Malaysia’s secret forced return to China of six Uighurs with pending asylum claims on 31 December 2012, was a grave violation of international law, Human Rights Watch said in a letter to the Malaysian government on 4 February.
Tenaganita has been informed that a “big raid” was carried out in Melaka on 3 March 2012, at about 4.00am. The total number of migrants and refugees detained in that raid is currently unknown.
There are no safeguards for undocumented migrant and asylum seekers in Malaysia: they’re open to arrest and detention in immigration detention centres, says Angeline Loh in an interview with Radio Australia.
The Australian High Court ruled on 31 August 2011, that the Australia-Malaysia Transfer and Resettlement Arrangement is invalid and that any attempt to remove these asylum seekers to Malaysia would be unlawful, Human Rights Watch said.
A High Court in Australia has ruled by a 6-1 majority that the refugee swap deal with Malaysia is invalid. The ruling comes a day after the New York-based Human Rights Watch made a submission to Australian Senate committees outlining why it felt the swap deal was seriously flawed.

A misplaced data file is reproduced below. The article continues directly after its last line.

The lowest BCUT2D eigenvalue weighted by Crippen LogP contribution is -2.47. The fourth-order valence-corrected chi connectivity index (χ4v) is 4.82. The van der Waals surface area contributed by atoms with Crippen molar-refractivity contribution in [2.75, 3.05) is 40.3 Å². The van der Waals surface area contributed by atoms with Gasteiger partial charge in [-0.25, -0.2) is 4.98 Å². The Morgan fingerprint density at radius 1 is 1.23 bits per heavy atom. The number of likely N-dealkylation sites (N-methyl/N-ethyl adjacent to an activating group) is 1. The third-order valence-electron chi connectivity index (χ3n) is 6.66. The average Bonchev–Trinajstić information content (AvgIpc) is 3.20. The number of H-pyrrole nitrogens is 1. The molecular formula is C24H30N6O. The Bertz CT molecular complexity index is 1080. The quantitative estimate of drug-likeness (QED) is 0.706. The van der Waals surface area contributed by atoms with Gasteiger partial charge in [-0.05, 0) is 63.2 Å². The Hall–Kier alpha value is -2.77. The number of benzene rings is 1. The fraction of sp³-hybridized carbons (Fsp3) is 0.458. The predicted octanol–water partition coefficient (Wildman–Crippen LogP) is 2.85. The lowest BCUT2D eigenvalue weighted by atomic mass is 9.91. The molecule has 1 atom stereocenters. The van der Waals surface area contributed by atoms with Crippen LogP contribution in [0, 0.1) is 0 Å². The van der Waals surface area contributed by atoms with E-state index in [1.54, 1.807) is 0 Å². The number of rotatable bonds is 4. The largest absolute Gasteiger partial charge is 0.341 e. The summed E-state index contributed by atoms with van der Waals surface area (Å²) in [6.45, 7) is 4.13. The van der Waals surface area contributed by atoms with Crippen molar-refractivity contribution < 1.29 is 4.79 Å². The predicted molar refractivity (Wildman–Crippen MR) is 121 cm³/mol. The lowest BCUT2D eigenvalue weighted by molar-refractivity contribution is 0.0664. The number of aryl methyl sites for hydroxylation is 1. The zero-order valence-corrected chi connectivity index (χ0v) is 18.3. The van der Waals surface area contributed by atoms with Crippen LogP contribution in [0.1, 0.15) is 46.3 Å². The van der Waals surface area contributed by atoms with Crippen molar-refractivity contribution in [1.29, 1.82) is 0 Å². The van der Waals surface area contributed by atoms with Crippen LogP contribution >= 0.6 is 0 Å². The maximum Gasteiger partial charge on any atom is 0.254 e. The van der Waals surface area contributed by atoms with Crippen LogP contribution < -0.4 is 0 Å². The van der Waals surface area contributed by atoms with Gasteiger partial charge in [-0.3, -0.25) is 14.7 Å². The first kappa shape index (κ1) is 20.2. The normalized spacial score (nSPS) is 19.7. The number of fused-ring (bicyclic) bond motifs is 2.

Australia and Malaysia’s agreement to swap 800 asylum seekers who arrive in Australia for 4000 refugees living in Malaysia fails to meet minimal standards for refugee burden-sharing, Human Rights Watch said in a letter to both countries’ prime ministers.
Aliran is dismayed that the most fundamental requirements of refugee protection, especially the basic human rights of all refugees, is not covered by the Australia-Malaysia asylum seekers-for-refugees swap deal signed on 25 July 2011 – notwithstanding that Malaysia is not a state party to the 1951 Refugees Convention.
In the Australia-Malaysia refugees-for-asylum seekers swap deal recently inked, vulnerable displaced eople are being treated like commodities that can be bartered, writes Angeline Loh.
The proposed refugee swap with Malaysia should be abandoned immediately, said the organisers of a protest to mark World Refugee Day on 19 June outside Sydney Town Hall.
The New York-based Human Rights Watch welcomes the Australian government’s support for the recommendation by Sweden to safeguard the rights of refugees and asylum seekers. However, the group remains deeply concerned that while Australia claims to protect these rights, the government’s current and prospective policies and practices may in fact run afoul of Australia’s international obligations.